Together Holy Week and Easter constitute the high point of the Christian year, and over the centuries a vast amount of music has been written to accompany the liturgical celebrations. This set gathers together, on three well-filled CDs, the music for Holy Week composed by Tomás Luis de Victoria (1548-1611), unquestionably one of the great masters of the Renaissance polyphonic style. Many of these pieces have appeared here and there on other recordings, but never before have I seen them presented as a unity.
The music is arranged chronologically, beginning with Palm Sunday. The great majority of the music is devoted to the Easter Triduum of Holy Thursday, Good Friday, and Holy Saturday, and particularly to the Tenebrae services traditionally held during the night. Victoria composed three lamentations for each night office, masterfully balancing the agony and tears of the text against the warm beauty of the polyphony. They are magnificent pieces. For Good Friday he has supplied a moving setting of the Reproaches, which were (and sometimes still are) sung during the Veneration of the Cross. The set concludes with music for the Matins of Easter.
Along with these major elements we also find a variety of antiphons, responsories, hymns, and motets, sometimes composed by Victoria and sometimes drawn from the Gregorian treasure-house. The whole has been arranged into a quasi-liturgical setting, permitting us to hear how the polyphonic compositions would have alternated with the more austere chant melodies in an actual Holy Week liturgy. The singers have even gone so far as to include two lengthy (15-20 min.) sung settings of the Passion narrative, from St. Matthew and St. John. These are very spare settings — nothing like Bach’s more familiar works — entirely monophonic apart from the brief cries of the crowd. Fittingly, they have used Victoria’s own settings of these short polyphonic outbursts. Unfittingly, but understandably, the Passion narratives are incomplete, intended more to give the aesthetic flavour than to be faithful presentations of the Biblical text. (Listeners who would like the unabridged experience might seek out the Theatre of Voices’ recording of a monophonic St. Matthew Passion, in which the brief polyphonic episodes have been composed by Victoria’s contemporary Orlandus Lassus.)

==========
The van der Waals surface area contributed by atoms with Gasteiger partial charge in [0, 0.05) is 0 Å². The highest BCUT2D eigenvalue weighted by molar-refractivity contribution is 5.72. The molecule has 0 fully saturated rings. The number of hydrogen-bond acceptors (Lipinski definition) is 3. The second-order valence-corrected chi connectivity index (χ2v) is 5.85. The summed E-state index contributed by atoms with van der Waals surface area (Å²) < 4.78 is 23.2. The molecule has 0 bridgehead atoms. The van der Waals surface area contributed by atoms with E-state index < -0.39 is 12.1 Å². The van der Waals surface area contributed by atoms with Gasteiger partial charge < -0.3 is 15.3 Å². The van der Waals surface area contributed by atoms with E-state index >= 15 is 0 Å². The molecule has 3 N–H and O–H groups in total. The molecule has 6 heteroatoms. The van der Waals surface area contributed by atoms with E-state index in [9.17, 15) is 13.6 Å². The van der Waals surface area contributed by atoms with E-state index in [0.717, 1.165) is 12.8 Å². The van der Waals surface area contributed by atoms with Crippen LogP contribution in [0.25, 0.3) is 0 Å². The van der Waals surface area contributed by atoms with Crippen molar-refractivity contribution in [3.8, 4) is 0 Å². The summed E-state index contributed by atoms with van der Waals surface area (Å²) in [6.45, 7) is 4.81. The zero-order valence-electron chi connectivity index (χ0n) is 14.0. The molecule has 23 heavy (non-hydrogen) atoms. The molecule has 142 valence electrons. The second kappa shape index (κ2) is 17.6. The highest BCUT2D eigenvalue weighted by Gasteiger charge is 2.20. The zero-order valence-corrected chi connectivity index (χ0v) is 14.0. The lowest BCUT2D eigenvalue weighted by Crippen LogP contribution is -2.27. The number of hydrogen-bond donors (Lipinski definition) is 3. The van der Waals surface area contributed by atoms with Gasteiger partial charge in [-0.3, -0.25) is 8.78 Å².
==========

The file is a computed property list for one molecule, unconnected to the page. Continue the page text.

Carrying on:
The choirs on these recordings are La Colombina and Schola Antiqua, both, like Victoria himself, from Spain. I’ve never heard of either of them before, but on the strength of these performances I’m ready to hear more. They are small ensembles, together composed of just 22 voices. The singing is of high quality, especially considering that the recording was made live. There are occasional waverings and strainings, but in this emotionally charged music that’s not necessarily a bad thing, and the problems are not distracting. For the most part the voices are strong and full, with good blend and tuning, minimal vibrato, and an appropriate solemnity reigns. The recording is also good, with a warm resonance around the voices that remains unobtrusive. The aural image I have is of voices emerging from darkness and retreating again, which is wholly proper given the context. The packaging of the discs is also admirable, but unfortunately the texts, though provided in Latin, are without translations.